Phil Cleary giving men a sporting chance to end violence against women
- Former football coach Phil Cleary still speaks to clubs and communities about preventing family violence and respect for women, 35 years after his sister was murdered.
- As well as speaking events, Cleary has appointed women as statisticians, so players could hear female voices of authority in huddles.
- The AFL has almost 600,000 female participants in all levels of football, about 2100 of them as registered coaches. That figure represents 8 per cent of coaching ranks.
Phil Cleary is pacing the room, speaking rapid-fire, pausing only to eyeball audience members to make sure a point has hit its mark.
The famous football coach exudes the same energy he had for Coburg players 30 years ago, even though this post-dinner talk in Pakenham on preventing violence against women is a figurative world away from suburban ovals and the Victorian Football Association.
Phil Cleary addresses a community summit on preventing family violence at Cardinia Cultural Centre.Credit:Wayne Taylor
But Cleary has had this focused fury half his life, and the image on a screen behind him shows why. It’s a photograph of his sister, Vicki, who was stabbed and killed in August 1987.
One of Cleary’s last memories of his sister is seeing her with a cake in the Coburg rooms to celebrate his 200th VFA game. Her death, weeks afterwards, and a devastating trial sparked the fire that has driven Cleary since.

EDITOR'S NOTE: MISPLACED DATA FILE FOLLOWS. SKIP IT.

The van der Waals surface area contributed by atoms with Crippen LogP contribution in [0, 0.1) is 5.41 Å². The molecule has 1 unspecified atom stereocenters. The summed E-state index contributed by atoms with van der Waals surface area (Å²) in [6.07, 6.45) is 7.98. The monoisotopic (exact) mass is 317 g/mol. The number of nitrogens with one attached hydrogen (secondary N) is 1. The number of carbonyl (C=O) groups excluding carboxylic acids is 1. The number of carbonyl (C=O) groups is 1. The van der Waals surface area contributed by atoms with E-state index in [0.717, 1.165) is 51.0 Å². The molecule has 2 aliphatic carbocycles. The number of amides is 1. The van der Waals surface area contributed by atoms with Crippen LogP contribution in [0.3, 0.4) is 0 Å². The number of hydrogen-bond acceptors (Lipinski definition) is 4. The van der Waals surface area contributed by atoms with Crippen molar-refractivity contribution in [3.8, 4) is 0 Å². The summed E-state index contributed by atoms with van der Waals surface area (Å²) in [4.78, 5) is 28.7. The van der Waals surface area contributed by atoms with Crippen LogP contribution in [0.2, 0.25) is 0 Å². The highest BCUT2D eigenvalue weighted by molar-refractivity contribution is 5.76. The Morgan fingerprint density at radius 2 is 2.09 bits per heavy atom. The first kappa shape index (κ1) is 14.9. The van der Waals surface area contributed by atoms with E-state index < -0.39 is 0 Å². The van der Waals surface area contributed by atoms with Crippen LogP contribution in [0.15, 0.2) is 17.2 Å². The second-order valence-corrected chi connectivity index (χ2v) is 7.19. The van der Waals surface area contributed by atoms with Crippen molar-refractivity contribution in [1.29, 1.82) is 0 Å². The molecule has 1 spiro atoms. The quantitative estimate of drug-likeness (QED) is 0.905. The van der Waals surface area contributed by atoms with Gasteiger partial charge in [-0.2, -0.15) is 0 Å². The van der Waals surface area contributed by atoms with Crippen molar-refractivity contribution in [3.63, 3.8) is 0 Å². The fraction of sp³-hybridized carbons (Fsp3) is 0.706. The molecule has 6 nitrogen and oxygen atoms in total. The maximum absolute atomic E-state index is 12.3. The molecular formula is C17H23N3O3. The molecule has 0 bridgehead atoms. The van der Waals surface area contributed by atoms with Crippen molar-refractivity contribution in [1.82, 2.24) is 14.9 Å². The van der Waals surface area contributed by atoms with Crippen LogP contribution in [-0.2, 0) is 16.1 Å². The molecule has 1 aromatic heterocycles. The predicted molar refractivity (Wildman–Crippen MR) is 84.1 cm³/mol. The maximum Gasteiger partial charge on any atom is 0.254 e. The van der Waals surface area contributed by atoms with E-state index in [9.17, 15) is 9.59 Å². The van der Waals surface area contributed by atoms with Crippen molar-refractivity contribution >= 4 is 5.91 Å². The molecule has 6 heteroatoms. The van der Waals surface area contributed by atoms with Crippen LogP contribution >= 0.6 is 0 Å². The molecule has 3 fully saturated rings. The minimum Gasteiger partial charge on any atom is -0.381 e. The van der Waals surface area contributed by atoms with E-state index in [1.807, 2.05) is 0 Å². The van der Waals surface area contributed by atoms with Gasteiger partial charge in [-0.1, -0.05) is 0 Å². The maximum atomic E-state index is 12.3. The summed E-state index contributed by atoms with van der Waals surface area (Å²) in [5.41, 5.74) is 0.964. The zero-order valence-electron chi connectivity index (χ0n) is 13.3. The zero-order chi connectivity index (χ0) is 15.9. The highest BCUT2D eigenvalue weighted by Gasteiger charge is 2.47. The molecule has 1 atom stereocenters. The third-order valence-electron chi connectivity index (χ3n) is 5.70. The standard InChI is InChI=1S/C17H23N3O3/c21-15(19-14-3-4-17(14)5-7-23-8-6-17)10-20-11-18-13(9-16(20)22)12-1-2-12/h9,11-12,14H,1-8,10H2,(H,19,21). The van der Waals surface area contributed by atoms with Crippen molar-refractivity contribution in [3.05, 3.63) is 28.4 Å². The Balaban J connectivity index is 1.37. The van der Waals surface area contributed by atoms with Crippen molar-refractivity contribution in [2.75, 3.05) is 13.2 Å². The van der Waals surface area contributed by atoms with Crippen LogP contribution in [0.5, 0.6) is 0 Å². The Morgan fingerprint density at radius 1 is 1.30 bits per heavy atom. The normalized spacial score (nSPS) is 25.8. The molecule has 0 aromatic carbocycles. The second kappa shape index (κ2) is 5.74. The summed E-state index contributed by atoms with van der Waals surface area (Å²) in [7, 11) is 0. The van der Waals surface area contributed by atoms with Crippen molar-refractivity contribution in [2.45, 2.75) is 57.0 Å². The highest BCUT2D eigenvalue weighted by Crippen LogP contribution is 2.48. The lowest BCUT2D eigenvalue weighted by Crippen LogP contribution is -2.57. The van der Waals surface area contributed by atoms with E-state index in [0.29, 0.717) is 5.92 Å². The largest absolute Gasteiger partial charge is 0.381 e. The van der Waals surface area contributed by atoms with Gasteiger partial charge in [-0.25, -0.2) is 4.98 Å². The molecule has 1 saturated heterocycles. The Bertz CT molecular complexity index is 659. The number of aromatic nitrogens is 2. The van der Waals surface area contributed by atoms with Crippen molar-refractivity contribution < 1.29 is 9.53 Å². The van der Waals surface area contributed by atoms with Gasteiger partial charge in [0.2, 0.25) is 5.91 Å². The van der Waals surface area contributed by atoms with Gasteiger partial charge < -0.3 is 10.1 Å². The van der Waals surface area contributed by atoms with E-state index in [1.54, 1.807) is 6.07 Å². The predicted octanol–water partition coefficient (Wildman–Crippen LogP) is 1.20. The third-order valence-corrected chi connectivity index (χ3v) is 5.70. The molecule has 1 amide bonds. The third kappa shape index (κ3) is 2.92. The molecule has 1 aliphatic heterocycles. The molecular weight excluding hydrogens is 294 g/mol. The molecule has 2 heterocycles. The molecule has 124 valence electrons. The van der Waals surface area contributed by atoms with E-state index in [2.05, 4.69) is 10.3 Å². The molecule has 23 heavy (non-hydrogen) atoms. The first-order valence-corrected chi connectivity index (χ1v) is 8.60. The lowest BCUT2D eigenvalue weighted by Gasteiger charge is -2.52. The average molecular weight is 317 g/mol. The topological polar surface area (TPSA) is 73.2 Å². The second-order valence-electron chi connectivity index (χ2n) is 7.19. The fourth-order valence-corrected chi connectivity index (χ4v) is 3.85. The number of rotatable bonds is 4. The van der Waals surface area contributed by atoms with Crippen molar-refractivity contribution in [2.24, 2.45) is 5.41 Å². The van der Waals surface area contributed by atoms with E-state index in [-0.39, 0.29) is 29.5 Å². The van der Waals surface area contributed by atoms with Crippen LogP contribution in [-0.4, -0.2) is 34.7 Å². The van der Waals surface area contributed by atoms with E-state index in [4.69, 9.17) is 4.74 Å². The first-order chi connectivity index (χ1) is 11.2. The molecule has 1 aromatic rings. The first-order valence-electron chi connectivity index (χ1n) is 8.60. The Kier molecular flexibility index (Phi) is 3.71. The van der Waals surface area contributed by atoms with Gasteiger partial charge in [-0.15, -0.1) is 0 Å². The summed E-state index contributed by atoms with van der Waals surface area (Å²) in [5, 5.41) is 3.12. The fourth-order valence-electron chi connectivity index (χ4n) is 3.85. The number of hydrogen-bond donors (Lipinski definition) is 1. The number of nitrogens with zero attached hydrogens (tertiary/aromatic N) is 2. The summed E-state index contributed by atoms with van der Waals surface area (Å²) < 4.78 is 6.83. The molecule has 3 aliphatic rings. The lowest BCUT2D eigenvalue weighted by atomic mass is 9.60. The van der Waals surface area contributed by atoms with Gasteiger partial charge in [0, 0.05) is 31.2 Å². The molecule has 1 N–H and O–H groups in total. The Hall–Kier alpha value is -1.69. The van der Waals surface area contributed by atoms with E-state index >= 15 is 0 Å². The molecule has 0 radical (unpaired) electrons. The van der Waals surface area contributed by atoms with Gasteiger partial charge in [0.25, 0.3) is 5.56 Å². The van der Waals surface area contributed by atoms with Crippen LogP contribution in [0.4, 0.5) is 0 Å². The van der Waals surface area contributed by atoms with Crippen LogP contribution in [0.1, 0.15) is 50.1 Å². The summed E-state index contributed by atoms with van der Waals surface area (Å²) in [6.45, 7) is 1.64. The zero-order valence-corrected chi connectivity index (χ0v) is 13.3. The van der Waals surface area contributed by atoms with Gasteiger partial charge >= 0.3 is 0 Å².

“From the courtroom to the local sporting club, complicity is everywhere. It’s no good us paddling about this, we’ve got to be ferocious about it,” he tells a gathering of community sporting clubs and council staffers at Cardinia Cultural Centre.
The complicity Cleary talks about is the failure to condemn long-ingrained misogyny. He cites as examples Tony Abbott and the “Ditch the Witch” banner, footballers who sledge female umpires, and judges who empathised with murderous husbands that their wives had left them. This disrespect, he argues, illustrates a society embedded with male privilege, prejudice and violence.
Vicki Cleary was ambushed and killed by her former partner.
Vicki Cleary was ambushed, stabbed and killed outside her workplace by her former partner, Peter Keogh, who then beat a murder charge by arguing she “provoked” him by leaving him months earlier. Keogh was convicted of manslaughter and did three years and 11 months in jail.